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November 7, 2006
Florida has back-to-back dreams
• Preseason Top 25
• Preseason All-Americans
• The College Basketball Wire
Get the inside scoop on your favorite team:
Rivals.com selected the top 25 storylines for the upcoming 2006-07 college basketball season and will be releasing articles daily, counting down from No. 25 to No. 1. The No. 1 storyline focuses on Florida's attempt to become the first team to win two consecutive national titles in 15 years.
The giant targets can officially be placed on the backs of the Florida Gators.
The AP preseason poll was unveiled Monday, and as predicted the Gators were the heavy pick for No. 1. Florida received 63 of the 72 first-place votes. The Gators received 30 of the 31 first-place votes in the USA Today coaches' poll.
Heavy preseason favorites tend to emerge every couple years, but this comes with a different twist. Only one team has won back-to-back NCAA titles in the last 34 seasons – Duke in 1991-92. That fact puts the Gators squarely in the national spotlight.
It appears Florida has the best chance of matching the feat since Christian Laettner and Bobby Hurley played in Durham, N.C. Like the veteran-laden Blue Devils, Florida returns every starter and key contributor.
That includes a frontcourt trio that each turned down likely spots in the first round of the NBA Draft to stay in school, a move that prompted coach Billy Donovan to delay a hefty raise himself.
Center Joakim Noah, the Most Outstanding Player of the 2006 Final Four, had a chance to be the top overall pick. Power forward Al Horford, who coach Donovan has said repeatedly has the most pro potential of all his players, was pegged for the lottery. Versatile small forward Corey Brewer was projected to be taken later in the first round.
While none of future pros put up gaudy stats last season in the Gators' well-balanced system, they combined for some impressive production. Together they averaged 38.1 points, 19.5 rebounds, 7.4 assists and 4.5 blocks a game.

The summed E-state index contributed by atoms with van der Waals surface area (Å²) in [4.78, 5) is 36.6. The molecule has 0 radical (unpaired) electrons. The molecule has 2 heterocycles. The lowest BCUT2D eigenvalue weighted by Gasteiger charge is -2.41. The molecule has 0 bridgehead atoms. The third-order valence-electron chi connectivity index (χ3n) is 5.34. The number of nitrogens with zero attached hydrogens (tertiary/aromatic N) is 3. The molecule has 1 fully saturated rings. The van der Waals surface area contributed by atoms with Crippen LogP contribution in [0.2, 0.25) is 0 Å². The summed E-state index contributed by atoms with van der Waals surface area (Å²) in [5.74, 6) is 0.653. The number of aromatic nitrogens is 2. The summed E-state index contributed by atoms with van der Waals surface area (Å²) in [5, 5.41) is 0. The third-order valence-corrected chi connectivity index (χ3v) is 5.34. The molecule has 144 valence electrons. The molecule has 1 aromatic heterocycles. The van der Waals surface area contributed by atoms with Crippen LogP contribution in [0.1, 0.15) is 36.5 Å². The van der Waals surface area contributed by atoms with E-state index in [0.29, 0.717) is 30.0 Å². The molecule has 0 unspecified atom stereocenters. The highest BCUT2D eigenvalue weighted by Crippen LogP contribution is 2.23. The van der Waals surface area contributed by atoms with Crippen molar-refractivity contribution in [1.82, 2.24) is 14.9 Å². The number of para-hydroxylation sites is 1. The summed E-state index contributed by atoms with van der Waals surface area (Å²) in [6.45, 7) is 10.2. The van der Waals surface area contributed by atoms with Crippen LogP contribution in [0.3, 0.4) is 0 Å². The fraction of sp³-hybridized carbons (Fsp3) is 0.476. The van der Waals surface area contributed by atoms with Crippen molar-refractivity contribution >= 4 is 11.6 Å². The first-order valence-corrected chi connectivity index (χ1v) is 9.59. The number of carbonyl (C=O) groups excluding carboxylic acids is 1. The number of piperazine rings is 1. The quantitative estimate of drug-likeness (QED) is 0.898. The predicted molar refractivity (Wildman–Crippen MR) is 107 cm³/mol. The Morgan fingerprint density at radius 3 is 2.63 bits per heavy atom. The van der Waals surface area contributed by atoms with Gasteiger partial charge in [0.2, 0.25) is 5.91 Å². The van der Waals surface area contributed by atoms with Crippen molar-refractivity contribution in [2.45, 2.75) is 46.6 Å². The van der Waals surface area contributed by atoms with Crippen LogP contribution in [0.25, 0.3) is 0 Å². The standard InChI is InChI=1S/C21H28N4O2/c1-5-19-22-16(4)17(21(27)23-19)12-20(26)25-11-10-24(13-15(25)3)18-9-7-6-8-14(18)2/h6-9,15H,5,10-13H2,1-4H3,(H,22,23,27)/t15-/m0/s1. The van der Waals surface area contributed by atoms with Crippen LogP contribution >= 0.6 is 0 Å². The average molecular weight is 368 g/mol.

A look at the rest of the roster shows that the Gators have no glaring weaknesses.
Guards Taurean Green (13.3 ppg) and Lee Humphrey (10.9 ppg) give the Gators five double-digit scorers. Green is a solid ballhandler and Humphrey, a 3-point specialist, shot an SEC-high 46 percent (113 of 246) behind the arc last season.
With Noah, Horford, Brewer and Richard all standing 6-foot-8 or taller, the Gators have plenty of size to match up against big teams.
Brewer also gives them a lockdown defender on the perimeter. The lanky wing was selected co-SEC defensive player of the year and gave many of the league's top scorers problems.
Florida has added more weapons with the addition of a top-25 recruiting class. The four-man group is highlighted by athletic 6-10 power forward Marreese Speights and versatile 6-7 small forward Dan Werner, a solid 3-point threat.
Their difference maker, if needed, can be Noah. Few teams can match up with the 6-foot-11, 230-pounder who provides a huge defensive presence on the interior.
Of course, there are several factors that don't point in Florida's favor, mainly history.
Only two of the 33 national champions since 1973 have returned to the national title game, Duke in 1992 and Kentucky in 1997. The last five national champions haven't gone beyond the Sweet 16 the following season.
That Kentucky team fell to Arizona, the last national champions to bring back all their starters. Arizona went 30-5 the following season and lost in the Elite Eight.
The competition also appears to be getting tougher.
The SEC looks to have improved after sending six teams to the 2006 NCAA Tournament. LSU, which is coming off a Final Four run of its own, is ranked No. 7 in the AP poll and Alabama came in at No. 12.
Second-ranked North Carolina and No. 3 Kansas, which faces Florida in Las Vegas on Nov. 25, each have more talent and depth on their rosters than the Gators.
Then there's the growing list of mid-majors to worry about, many capable of ending someone's great season in the first or second round of the NCAA Tournament. A pair of Missouri Valley Conference teams - Bradley and Wichita State - did just that last season, and George Mason made a memorable and shocking run to the Final Four.
The days of sneaking up on opponents are over, too. The Gators began last season unranked and it took four consecutive wins in the SEC Tournament to lock up a favorable draw. They were awarded a No. 3 seed in the Jacksonville (Fla.) regional.
Now, top-ranked Florida will be the hunted, with each game providing an opportunity for a new opponent to beat the defending national champs.
But Donovan and his team can also be called lucky. They'll be the first national champions to play all their home games the following season on the court on which they won their title. The university purchased the hardwood from the Indianapolis Final Four for $70,000, a unique move that could perhaps be just the karma needed to counter the great odds they're facing.